Two nine year old boys, inmates of the mental hospital where I have been sent for nursing school clinicals, stand at a counter, waiting for their meds. A male nurse hands each one a small paper cup with a handful of pills inside. The boy on the right puts his cup to his mouth, leans his head back and dumps the pills in. As he is doing so, he looks up and reads the name that has been written on the bottom of the cup. “Hey!” he says through the pills. He brings his head forward and spits the pills back into the cup. “These aren’t mine, they’re Derek’s!” “Well give them to Derek then!” retorts the nurse. The boys look at each other, shrug their shoulders and exchange cups. Bottoms up again; together this time. “Good for you for catching that,” says the nurse.
I mention the incident during the student group time at the end of the day. Our instructor is equivocal: the nurse did not see that the boy had the pills in his mouth. I glance at the other student who was with me at the time, but there is no spark. We remain silent. If their minds cannot accommodate reality, what shall I do? The nurse would have had to go back to the med room to get more pills. He might have even needed to make a note or waste the first set of meds. If the boys were willing to take them, why go to the trouble?
Psyc clinicals are not going well for me. The place was all wrong and it was not because of the patients. I had long ago trained myself to catch and hold the discordant details – things that happen in a moment which do not fit with the plans or ideals but yet are quietly built in to allow the machine to run smoothly. I pay attention because I believe that in these details are the signs and markings of sorrow and oppression. I hear in the distance the chainsaws clearing the rainforests. I see millions of acres of beetle-brown pines and elm skeletons – unmourned. I see busses full of zeks plying anonymously through capitol streets and government torturers making their way home to their wives in the evenings. I see transplant victims begging for death and being ignored. I see a trillion fires burning on the earth, consuming everything until nothing will be left. I want to protest, but what would be the point. It would be pedestrian versus tractor-trailer or worse than that.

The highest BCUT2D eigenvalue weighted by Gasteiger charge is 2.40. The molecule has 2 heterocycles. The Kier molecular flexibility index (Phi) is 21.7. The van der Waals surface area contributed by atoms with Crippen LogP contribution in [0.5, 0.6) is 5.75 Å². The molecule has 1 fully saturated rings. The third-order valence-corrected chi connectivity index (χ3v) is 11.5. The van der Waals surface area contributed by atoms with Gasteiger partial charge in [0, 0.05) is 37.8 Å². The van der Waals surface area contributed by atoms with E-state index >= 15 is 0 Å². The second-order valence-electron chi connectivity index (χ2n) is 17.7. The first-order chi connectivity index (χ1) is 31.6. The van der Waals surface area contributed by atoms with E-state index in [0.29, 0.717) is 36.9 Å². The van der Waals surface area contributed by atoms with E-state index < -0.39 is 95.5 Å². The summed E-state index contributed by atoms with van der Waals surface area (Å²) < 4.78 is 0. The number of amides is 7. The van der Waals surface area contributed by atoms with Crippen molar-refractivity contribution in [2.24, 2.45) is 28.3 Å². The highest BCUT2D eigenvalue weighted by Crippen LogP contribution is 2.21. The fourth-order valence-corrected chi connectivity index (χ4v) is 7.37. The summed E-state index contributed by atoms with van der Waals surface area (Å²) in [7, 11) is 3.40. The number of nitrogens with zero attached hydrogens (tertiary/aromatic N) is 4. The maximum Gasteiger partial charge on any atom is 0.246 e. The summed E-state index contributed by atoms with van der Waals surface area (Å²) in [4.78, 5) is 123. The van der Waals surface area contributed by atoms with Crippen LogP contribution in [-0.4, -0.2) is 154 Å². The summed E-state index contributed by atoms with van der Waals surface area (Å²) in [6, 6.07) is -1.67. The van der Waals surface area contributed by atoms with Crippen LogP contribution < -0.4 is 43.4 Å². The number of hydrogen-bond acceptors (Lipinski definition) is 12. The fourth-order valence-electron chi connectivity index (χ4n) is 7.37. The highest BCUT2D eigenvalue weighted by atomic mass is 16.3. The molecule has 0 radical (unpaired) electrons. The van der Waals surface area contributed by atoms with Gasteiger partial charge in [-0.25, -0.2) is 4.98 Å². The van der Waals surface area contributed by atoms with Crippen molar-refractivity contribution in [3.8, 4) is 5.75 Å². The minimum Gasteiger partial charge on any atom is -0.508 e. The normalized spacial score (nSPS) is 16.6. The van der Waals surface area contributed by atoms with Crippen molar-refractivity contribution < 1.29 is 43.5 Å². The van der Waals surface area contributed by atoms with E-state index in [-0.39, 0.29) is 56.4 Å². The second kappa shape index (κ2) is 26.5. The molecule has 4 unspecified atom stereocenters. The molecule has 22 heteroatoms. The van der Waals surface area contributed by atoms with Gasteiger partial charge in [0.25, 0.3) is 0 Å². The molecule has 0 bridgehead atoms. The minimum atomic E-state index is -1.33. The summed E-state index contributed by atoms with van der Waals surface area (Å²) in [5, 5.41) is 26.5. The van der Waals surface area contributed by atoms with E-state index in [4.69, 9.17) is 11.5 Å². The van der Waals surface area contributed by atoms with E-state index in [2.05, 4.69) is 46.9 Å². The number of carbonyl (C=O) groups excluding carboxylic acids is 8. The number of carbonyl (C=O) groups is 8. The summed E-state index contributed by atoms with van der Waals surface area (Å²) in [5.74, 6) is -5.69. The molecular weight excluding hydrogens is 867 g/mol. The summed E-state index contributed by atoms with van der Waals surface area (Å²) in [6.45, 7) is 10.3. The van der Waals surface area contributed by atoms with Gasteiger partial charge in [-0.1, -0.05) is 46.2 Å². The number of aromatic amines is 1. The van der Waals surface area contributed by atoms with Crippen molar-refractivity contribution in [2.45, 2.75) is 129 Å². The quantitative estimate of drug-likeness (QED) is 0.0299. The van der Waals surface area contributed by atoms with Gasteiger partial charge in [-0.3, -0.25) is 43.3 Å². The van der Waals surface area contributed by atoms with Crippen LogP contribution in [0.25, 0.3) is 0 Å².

Group session with the teenagers. Twenty or so kids sit side by side with their backs to the wall of the large alcove. Two counselors sit by the entrance to the area. The population has some diversity to it, but it is mostly underprivileged young men with anger problems and more privileged girls with self destructive tendencies. The girls are “cutters” – they cut on themselves with knives. It is not that they are trying to kill themselves or make suicidal gestures; they somehow find some kind of release through self mutilation. It is a new trend, but there are quite a lot of them.
I am assigned to the room with another nursing student to observe the session. The inmates speak amongst themselves while the counselors talk to each other at great length about their personal home improvement plans and projects. I lose respect for my fellow student as she jumps in to the conversation enthusiastically. The children are being ignored and they realize it. They seem quite accustomed to it.
I look around the room. I overhear a conversation. One girl says to another, “How much do you cut yourself?” The other girl proudly extends her arm, displaying scabby lateral lines from wrist to elbow. “That’s all?” says the first girl disdainfully. She presents her own forearms, showing off fewer, but much deeper scars. The first girl withers. I look back to the counselors and the other nursing student. They are talking about building decks. After another half an hour a writing assignment is given out – a share something about yourself kind of thing. The counselors continue their conversation for another 15 minutes and then we spend half an hour going around the room sharing. They put their hearts into it more than I expected.
Another group session on a different day:
The room is smaller. It is the next younger age group. The counselor is confrontational. It is mostly boys this time. One of the boys has been acting out in the hospital. He is warned that if he keeps it up he will be sent to prison. The counselor tells him that the guards will beat him at the prison. They will put him in a straight jacket and toss him in a van. The guards will beat him in the back of the van all the way to the prison. “But I will complain!” the boy protests. “Who do you think is gonna listen to you? You are a mental patient. The guards aren’t gonna say anything. Do you think they will believe you or the guards - huh?” Translation – if you see a cop, run. Very empowering.
I bring it up at the end of the day, but the other nursing student is full of admiration for the counselor. Someone has to set these kids straight or they will get themselves into even more trouble. I guess that was the thinking. I could not really follow.
To be continued.